Saturday, May 9, 2009

A Reading

Usually, I complain: about my kid, my grading obligations, my bank balance, my back, even my cats!

But I cannot complain today: I just had one of the best days I've had in a long, long time. I dragged my very good friend to Miami because I wanted to attend a reading by one of my favorite authors, Chitra Divakaruni, whose work resonates with me to the extent that I wonder if she writes solely to express my response to the universe, with the graceful articulation I do not possess.

One of the major reasons she caught my attention is I stumbled upon the reason she says she feels compelled to write: to try to preserve a world that is fast disappearing, may already be gone. Her characters, who often leave their own worlds behind, usually end up trying to fit, acknowledge, belong to the realities they are left with. One of the most fascinating treatments I find in this author's work is the way her characters feel about the spaces they inhabit, wish to inhabit, or don't inhabit any longer.

I have just realised that all the houses I grew up in, or I felt a belonging to, do not physically exist anymore. Where they stood, now squat shopping mall, office complexes, and apartment buildings. It amazes me that the spaces that haunt my dreamscapes, tower over the cities behind my sleep, are now officially figments of my imagination, scraps of memory I don't really remember very well. Yet all the spaces I now live in, my living space, my desk at home and at work, my car, the streets I drive on, all seem extensions of the ones that don't exist anymore.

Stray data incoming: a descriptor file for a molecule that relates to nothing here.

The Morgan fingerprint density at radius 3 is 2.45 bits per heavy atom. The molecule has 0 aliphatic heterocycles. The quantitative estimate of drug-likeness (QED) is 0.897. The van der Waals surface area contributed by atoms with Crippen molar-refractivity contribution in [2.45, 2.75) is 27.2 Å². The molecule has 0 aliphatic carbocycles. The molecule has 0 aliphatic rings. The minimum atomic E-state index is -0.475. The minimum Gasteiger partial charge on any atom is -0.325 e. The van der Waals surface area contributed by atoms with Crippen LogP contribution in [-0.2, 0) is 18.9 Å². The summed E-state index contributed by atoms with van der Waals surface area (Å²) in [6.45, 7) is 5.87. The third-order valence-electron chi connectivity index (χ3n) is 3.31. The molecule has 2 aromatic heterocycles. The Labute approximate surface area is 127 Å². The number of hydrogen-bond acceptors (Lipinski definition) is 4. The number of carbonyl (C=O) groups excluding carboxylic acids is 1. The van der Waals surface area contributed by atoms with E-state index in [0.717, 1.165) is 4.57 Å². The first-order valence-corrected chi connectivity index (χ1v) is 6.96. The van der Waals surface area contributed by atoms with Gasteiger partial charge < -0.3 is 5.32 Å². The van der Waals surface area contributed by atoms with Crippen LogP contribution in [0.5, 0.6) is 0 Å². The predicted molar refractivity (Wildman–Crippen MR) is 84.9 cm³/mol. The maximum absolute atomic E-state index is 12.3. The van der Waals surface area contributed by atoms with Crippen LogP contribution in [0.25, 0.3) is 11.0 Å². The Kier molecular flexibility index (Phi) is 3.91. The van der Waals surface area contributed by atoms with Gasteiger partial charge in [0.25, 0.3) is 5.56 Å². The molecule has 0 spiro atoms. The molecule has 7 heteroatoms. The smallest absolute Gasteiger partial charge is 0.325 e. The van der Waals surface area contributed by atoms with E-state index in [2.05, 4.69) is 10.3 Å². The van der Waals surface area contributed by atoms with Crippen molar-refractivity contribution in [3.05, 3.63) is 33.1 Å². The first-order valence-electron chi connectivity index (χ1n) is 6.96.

So reading Divakaruni's work, about characters who are driven by the spaces in their mind, feels like a validation of my own experience, since it examines the myriad stories that emerge out of the way one changes homes, discards old ones, adapts to new ones, misplaces parts of oneself in forgotten places, displaces oneself in an insistence to own, and ultimately, in isolation, one is forced to face a mirror that refuses to lie.

My friend, who is a first generation immigrant battling similar issues, agrees with me and confesses to being one of the newest fans of Divakaruni's already extensive fan list.

I can truthfully say that attending this reading has been one of those experiences that have helped me further crystallize the self I am right now. I have folded this away and shall re-examine it when I stand at the edge of the beach, the terrain that separates and joins land and no-land, one of the timeless spaces that allows me to look into the nature of things.

1 comment:

  1. I'm glad the reading went well and fed your soul. Wish I could have been there.


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